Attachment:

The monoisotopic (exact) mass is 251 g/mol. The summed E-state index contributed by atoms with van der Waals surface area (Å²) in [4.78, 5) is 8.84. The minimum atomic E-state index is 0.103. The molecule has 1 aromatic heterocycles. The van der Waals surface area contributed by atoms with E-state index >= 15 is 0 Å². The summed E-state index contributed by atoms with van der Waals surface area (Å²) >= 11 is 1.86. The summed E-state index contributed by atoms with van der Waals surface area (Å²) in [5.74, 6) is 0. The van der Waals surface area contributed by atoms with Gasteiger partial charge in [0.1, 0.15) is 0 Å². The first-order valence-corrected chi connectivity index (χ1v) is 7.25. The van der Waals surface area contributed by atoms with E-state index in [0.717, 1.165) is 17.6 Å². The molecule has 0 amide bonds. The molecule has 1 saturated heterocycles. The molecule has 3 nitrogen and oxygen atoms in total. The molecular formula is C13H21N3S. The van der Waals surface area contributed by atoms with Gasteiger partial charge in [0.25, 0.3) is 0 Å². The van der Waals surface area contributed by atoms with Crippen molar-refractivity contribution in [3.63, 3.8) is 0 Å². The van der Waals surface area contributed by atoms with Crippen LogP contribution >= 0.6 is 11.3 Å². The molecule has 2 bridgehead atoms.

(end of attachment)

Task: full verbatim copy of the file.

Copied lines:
The monoisotopic (exact) mass is 251 g/mol. The summed E-state index contributed by atoms with van der Waals surface area (Å²) in [4.78, 5) is 8.84. The minimum atomic E-state index is 0.103. The molecule has 1 aromatic heterocycles. The van der Waals surface area contributed by atoms with E-state index >= 15 is 0 Å². The summed E-state index contributed by atoms with van der Waals surface area (Å²) >= 11 is 1.86. The summed E-state index contributed by atoms with van der Waals surface area (Å²) in [5.74, 6) is 0. The van der Waals surface area contributed by atoms with Gasteiger partial charge in [0.1, 0.15) is 0 Å². The first-order valence-corrected chi connectivity index (χ1v) is 7.25. The van der Waals surface area contributed by atoms with E-state index in [0.717, 1.165) is 17.6 Å². The molecule has 0 amide bonds. The molecule has 1 saturated heterocycles. The molecule has 3 nitrogen and oxygen atoms in total. The molecular formula is C13H21N3S. The van der Waals surface area contributed by atoms with Gasteiger partial charge in [0.25, 0.3) is 0 Å². The van der Waals surface area contributed by atoms with Crippen molar-refractivity contribution in [3.63, 3.8) is 0 Å². The van der Waals surface area contributed by atoms with Crippen LogP contribution >= 0.6 is 11.3 Å². The molecule has 2 bridgehead atoms.